Understanding the economics of abuse: an assessment of the economic abuse definition within the Domestic Abuse Bill

Sharp-Jeffs, Nicola (2021) Understanding the economics of abuse: an assessment of the economic abuse definition within the Domestic Abuse Bill. Journal of Gender-Based Violence. ISSN 2398-6808

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Official URL: https://doi.org/10.1332/239788220X16076181041680

Abstract / Description

The term ‘economic abuse’ was first introduced into discourse when it was identified as a tactic used by perpetrators within the Duluth Power and Control Wheel. Yet it is only recently that researchers have turned their attention to defining and understanding it. This article draws on a review of the global and UK specific academic research literature to assess the suitability of the definition of economic abuse put forward within the Westminster government’s Domestic Abuse Bill. It recommends that a) the term ‘any behaviour’ within the definition is understood to include controlling tactics which sit under the constructs of economic restriction, exploitation and/or sabotage, b) the definition recognises perpetrators will also prevent a partner from using/maintaining goods or services and, c) attention is given to the suggestion that single incidents of economic abuse would not fall under this definition. While the focus of this article is on Westminster policy in the UK, the case for ‘naming’ and defining economic abuse in statute has wider resonance, not least because it provides a framework within which to report on prevalence, hold perpetrators accountable and for services (statutory and voluntary) to respond.<br /><br />Key messages<br /><ul><li>This article critically assesses the definition of economic abuse within the Westminster government’s Domestic Abuse Bill and argues that there is ‘room for improvement’.</li><br /><li>The term ‘any behaviour’ within the definition of economic abuse should be understood to include controlling tactics which sit under the constructs of economic restriction, exploitation and/or sabotage.</li><br /><li>A clear understanding of the constructs of economic abuse is vital if the Westminster government is to report on prevalence (as required by the Istanbul Convention) and frontline practitioners are to understand and meet the complex needs of victim-survivors.</li></ul>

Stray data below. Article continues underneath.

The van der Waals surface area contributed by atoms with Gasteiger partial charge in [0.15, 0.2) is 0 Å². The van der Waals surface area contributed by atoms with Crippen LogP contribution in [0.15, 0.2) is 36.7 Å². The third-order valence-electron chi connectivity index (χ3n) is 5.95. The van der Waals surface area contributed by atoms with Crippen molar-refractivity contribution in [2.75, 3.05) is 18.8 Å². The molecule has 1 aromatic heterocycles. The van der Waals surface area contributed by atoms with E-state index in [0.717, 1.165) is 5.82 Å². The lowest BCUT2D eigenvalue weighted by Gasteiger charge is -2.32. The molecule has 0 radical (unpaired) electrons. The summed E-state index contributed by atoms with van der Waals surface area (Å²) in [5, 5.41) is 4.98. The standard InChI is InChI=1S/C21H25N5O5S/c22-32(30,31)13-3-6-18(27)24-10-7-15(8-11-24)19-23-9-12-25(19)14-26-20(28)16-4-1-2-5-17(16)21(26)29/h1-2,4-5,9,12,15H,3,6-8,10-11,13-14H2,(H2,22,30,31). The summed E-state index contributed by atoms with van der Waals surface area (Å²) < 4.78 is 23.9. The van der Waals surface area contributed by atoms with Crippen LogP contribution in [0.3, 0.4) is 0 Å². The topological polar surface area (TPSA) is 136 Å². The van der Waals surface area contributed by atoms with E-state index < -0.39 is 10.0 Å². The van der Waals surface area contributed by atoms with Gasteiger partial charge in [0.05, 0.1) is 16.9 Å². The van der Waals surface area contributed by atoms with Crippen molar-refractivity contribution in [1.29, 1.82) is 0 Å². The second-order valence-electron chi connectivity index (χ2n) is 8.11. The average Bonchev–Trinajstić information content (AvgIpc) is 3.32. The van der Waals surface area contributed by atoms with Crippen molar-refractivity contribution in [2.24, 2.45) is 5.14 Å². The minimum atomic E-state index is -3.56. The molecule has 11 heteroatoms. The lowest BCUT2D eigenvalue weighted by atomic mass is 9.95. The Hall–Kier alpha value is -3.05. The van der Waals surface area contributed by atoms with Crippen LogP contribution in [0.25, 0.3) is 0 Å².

Item Type: Article
Additional Information: ** From Crossref journal articles via Jisc Publications Router
Uncontrolled Keywords: Domestic Abuse Bill; coercive control; economic abuse; financial abuse; intimate partner violence
Subjects: 300 Social sciences > 330 Economics
300 Social sciences > 340 Law
Department: School of Social Sciences
SWORD Depositor: Pub Router
Depositing User: Pub Router
Date Deposited: 12 Feb 2021 11:50
Last Modified: 12 Feb 2021 12:55
URI: http://repository.londonmet.ac.uk/id/eprint/6307

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